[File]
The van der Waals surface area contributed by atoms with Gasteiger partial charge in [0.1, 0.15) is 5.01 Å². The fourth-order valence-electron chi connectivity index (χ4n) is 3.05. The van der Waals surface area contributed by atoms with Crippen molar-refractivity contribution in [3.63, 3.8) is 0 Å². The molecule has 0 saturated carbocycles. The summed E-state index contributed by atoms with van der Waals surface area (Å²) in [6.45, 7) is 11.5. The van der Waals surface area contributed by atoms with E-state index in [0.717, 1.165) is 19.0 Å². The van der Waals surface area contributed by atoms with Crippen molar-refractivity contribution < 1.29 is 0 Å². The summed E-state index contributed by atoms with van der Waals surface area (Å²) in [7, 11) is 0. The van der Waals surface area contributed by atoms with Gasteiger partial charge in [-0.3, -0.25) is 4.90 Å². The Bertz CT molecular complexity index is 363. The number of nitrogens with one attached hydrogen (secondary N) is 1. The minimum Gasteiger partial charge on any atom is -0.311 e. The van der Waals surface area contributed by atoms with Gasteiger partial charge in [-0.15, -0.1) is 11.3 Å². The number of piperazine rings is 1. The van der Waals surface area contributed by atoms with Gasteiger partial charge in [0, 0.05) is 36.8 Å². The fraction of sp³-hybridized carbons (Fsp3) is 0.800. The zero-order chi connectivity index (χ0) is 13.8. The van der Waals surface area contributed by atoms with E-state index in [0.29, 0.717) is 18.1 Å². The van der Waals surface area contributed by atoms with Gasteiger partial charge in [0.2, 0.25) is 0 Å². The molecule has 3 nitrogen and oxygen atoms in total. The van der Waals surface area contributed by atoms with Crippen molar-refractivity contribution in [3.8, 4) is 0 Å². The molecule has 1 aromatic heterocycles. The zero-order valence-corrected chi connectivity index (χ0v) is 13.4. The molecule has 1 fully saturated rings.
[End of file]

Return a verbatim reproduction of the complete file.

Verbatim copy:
The van der Waals surface area contributed by atoms with Gasteiger partial charge in [0.1, 0.15) is 5.01 Å². The fourth-order valence-electron chi connectivity index (χ4n) is 3.05. The van der Waals surface area contributed by atoms with Crippen molar-refractivity contribution in [3.63, 3.8) is 0 Å². The molecule has 0 saturated carbocycles. The summed E-state index contributed by atoms with van der Waals surface area (Å²) in [6.45, 7) is 11.5. The van der Waals surface area contributed by atoms with E-state index in [0.717, 1.165) is 19.0 Å². The van der Waals surface area contributed by atoms with Crippen molar-refractivity contribution < 1.29 is 0 Å². The summed E-state index contributed by atoms with van der Waals surface area (Å²) in [7, 11) is 0. The van der Waals surface area contributed by atoms with Gasteiger partial charge in [-0.3, -0.25) is 4.90 Å². The Bertz CT molecular complexity index is 363. The number of nitrogens with one attached hydrogen (secondary N) is 1. The minimum Gasteiger partial charge on any atom is -0.311 e. The van der Waals surface area contributed by atoms with Gasteiger partial charge in [-0.15, -0.1) is 11.3 Å². The number of piperazine rings is 1. The van der Waals surface area contributed by atoms with Gasteiger partial charge in [0, 0.05) is 36.8 Å². The fraction of sp³-hybridized carbons (Fsp3) is 0.800. The zero-order chi connectivity index (χ0) is 13.8. The van der Waals surface area contributed by atoms with E-state index in [0.29, 0.717) is 18.1 Å². The van der Waals surface area contributed by atoms with Gasteiger partial charge in [0.2, 0.25) is 0 Å². The molecule has 3 nitrogen and oxygen atoms in total. The van der Waals surface area contributed by atoms with Crippen molar-refractivity contribution in [3.8, 4) is 0 Å². The molecule has 1 aromatic heterocycles. The zero-order valence-corrected chi connectivity index (χ0v) is 13.4. The molecule has 1 fully saturated rings.